Placement as a Rehabilitation Process

As a practicing counselor, these are some of the activities I would consider putting in my guidance programme and further explain how I would execute them in my work.
Before highlighting the activities to be undertaken in this programme, one needs to understand what is meant by Life Skills. According to the World Health Organisation in the ministry of Education Teachers’ Curriculum Manual (2001: 28), Life Skills are defined as “Ability for adaptive and positive behaviour that enables individuals deal with the demands and challenges of everyday life”. Schools Guidance Services (1999: 2) added that “those skills needed by an individual to operate effectively in society in an active and constructive way.
In the traditional schools of different ethnic groups as highlighted above, life skills are still emphasized to help individuals understand themselves, function confidently and competently with other people and wider society – the world around them.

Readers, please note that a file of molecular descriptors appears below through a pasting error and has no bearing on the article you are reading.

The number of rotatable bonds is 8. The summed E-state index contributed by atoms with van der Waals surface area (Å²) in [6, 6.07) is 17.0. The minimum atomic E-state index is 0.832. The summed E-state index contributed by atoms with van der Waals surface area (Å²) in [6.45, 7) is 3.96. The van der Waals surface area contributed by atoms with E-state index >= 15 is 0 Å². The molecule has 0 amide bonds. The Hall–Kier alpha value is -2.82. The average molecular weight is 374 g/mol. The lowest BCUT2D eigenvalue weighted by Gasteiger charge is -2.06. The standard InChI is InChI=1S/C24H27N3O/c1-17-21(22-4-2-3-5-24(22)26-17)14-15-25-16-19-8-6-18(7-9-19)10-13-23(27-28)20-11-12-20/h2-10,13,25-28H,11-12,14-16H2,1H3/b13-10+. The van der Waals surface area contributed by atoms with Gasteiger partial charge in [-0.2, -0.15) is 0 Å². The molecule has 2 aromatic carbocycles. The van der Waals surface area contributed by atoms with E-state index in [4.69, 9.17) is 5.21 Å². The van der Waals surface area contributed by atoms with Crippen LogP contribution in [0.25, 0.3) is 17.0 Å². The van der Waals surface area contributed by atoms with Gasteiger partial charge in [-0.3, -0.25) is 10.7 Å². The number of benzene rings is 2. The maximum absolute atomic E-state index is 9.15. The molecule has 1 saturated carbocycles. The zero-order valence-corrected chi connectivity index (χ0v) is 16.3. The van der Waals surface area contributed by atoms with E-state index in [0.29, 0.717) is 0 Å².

Ideally life skills like vocational, livelihood, practical and interactive skills to mention but a few, promote effective communication, good decision making, problem solving, self-awareness, creative thinking, coping with emotions and stress and interpersonal relationships.
The guidance programme of the day therefore, should adopt activities that include life skills to enable individuals respond to the demands of the society and their own needs. Hayes et al (1992) noted that career activities are not concerned with helping the student to find a suitable job in which he is likely to be successful but also preparing an individual for his total adjustment to adult life and its problems.
Specific concerns of clients such as poor study habits, poor performance, and lack of interest in school, drop-out and maladjustment are educational and academic matters that need a guidance attention. Also poor job satisfaction and motivation, low production, poor capacity for work are vocational while in ability to get aspirations,...